Rick-An Ordinary Fool

Honolulu City Lights
To add a little bit of supporting trivia, the track for Beechwood-45789 was actually recorded on the same day (November 7th, 1980) as Rainbow Connection and Sweet Talkin' Guy (outtake). A real variety of material, yet same rhythm section which included Tim May, Paulinho Da Costa, Ron Tutt and Joe Osborn. These guys were very flexible which is why they were generally first call.
This is a perfect example of how Karen must have been able to adjust her singing style and vocals to suit different songs. I would never have dreamed that Beechwood and The Rainbow Connection were recorded on the same day. I'm still a firm believer that Karen's vocals were always the same it was her delivery, she knew how to use her vocals on different song choices. Mixing her vocals later had a lot to do with how it sounded on the final record.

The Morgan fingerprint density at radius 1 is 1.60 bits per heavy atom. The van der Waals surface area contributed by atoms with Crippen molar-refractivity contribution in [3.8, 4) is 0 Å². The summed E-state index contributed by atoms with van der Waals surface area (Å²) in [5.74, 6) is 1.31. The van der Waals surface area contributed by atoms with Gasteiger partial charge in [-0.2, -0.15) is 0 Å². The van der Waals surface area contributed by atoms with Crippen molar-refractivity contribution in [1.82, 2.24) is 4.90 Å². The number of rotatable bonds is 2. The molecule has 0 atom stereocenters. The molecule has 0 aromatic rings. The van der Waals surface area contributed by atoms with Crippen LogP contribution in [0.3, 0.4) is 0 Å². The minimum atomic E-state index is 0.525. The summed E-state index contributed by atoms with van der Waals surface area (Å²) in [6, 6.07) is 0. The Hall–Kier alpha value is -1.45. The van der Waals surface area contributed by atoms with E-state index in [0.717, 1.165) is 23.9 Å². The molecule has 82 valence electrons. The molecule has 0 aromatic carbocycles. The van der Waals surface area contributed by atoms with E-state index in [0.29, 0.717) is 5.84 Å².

GaryAlan

Well-Known Member
Thanks for the information, Chris !

Much as I like Karen's vocals on Rainbow Connection,
I never cared much for the anemic arrangement.
Was that entire arrangement thought of/complete in 1980 ?
("Singers and orchestra added 1999"-Richard Carpenter.)
 

Chris May

Resident 'Carpenterologist'
Staff member
Moderator
Thanks for the information, Chris !

Much as I like Karen's vocals on Rainbow Connection,
I never cared much for the anemic arrangement.
Was that entire arrangement thought of/complete in 1980 ?
("Singers and orchestra added 1999"-Richard Carpenter.)
No @GaryAlan at that point it was just a basic rhythm track and work lead vocal by Karen.
 

CarpentersToYou

What I feel has come and gone before...
A&MRetro, you rock! Thanks so much for sharing that!